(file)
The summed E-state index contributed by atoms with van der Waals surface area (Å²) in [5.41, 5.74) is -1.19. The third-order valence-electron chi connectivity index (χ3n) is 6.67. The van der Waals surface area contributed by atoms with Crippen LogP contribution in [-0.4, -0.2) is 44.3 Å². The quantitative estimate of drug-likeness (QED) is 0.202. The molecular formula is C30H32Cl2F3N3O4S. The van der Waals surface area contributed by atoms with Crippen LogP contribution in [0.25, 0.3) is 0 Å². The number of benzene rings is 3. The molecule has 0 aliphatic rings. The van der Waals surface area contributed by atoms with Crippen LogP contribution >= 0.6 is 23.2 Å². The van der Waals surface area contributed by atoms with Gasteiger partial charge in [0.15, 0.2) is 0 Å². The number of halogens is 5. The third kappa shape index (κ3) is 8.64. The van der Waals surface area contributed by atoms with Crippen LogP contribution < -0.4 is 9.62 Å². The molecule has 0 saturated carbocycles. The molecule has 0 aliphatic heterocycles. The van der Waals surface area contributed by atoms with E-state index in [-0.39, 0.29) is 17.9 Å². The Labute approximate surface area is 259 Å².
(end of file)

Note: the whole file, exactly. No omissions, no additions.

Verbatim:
The summed E-state index contributed by atoms with van der Waals surface area (Å²) in [5.41, 5.74) is -1.19. The third-order valence-electron chi connectivity index (χ3n) is 6.67. The van der Waals surface area contributed by atoms with Crippen LogP contribution in [-0.4, -0.2) is 44.3 Å². The quantitative estimate of drug-likeness (QED) is 0.202. The molecular formula is C30H32Cl2F3N3O4S. The van der Waals surface area contributed by atoms with Crippen LogP contribution in [0.25, 0.3) is 0 Å². The number of benzene rings is 3. The molecule has 0 aliphatic rings. The van der Waals surface area contributed by atoms with Crippen LogP contribution >= 0.6 is 23.2 Å². The van der Waals surface area contributed by atoms with Gasteiger partial charge in [0.15, 0.2) is 0 Å². The number of halogens is 5. The third kappa shape index (κ3) is 8.64. The van der Waals surface area contributed by atoms with Crippen LogP contribution < -0.4 is 9.62 Å². The molecule has 0 saturated carbocycles. The molecule has 0 aliphatic heterocycles. The van der Waals surface area contributed by atoms with E-state index in [-0.39, 0.29) is 17.9 Å². The Labute approximate surface area is 259 Å².